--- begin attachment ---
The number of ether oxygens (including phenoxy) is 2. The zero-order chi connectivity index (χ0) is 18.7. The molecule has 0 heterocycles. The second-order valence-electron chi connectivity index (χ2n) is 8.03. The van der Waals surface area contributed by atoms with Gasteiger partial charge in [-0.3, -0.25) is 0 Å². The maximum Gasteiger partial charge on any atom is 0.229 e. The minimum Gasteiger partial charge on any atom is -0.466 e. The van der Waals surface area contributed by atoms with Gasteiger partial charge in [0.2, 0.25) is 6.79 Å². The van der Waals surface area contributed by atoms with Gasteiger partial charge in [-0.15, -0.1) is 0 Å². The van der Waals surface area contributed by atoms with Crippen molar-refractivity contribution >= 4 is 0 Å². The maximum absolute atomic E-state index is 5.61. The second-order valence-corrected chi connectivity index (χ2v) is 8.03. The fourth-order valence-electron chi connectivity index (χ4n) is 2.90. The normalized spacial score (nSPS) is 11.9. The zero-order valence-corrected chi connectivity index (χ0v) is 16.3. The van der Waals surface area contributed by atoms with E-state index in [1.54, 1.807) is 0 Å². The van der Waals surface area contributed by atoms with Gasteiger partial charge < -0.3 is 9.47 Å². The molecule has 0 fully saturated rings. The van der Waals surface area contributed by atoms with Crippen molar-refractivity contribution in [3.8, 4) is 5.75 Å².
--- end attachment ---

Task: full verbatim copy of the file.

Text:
The number of ether oxygens (including phenoxy) is 2. The zero-order chi connectivity index (χ0) is 18.7. The molecule has 0 heterocycles. The second-order valence-electron chi connectivity index (χ2n) is 8.03. The van der Waals surface area contributed by atoms with Gasteiger partial charge in [-0.3, -0.25) is 0 Å². The maximum Gasteiger partial charge on any atom is 0.229 e. The minimum Gasteiger partial charge on any atom is -0.466 e. The van der Waals surface area contributed by atoms with Gasteiger partial charge in [0.2, 0.25) is 6.79 Å². The van der Waals surface area contributed by atoms with Gasteiger partial charge in [-0.15, -0.1) is 0 Å². The van der Waals surface area contributed by atoms with Crippen molar-refractivity contribution >= 4 is 0 Å². The maximum absolute atomic E-state index is 5.61. The second-order valence-corrected chi connectivity index (χ2v) is 8.03. The fourth-order valence-electron chi connectivity index (χ4n) is 2.90. The normalized spacial score (nSPS) is 11.9. The zero-order valence-corrected chi connectivity index (χ0v) is 16.3. The van der Waals surface area contributed by atoms with E-state index in [1.54, 1.807) is 0 Å². The van der Waals surface area contributed by atoms with Gasteiger partial charge < -0.3 is 9.47 Å². The molecule has 0 fully saturated rings. The van der Waals surface area contributed by atoms with Crippen molar-refractivity contribution in [3.8, 4) is 5.75 Å².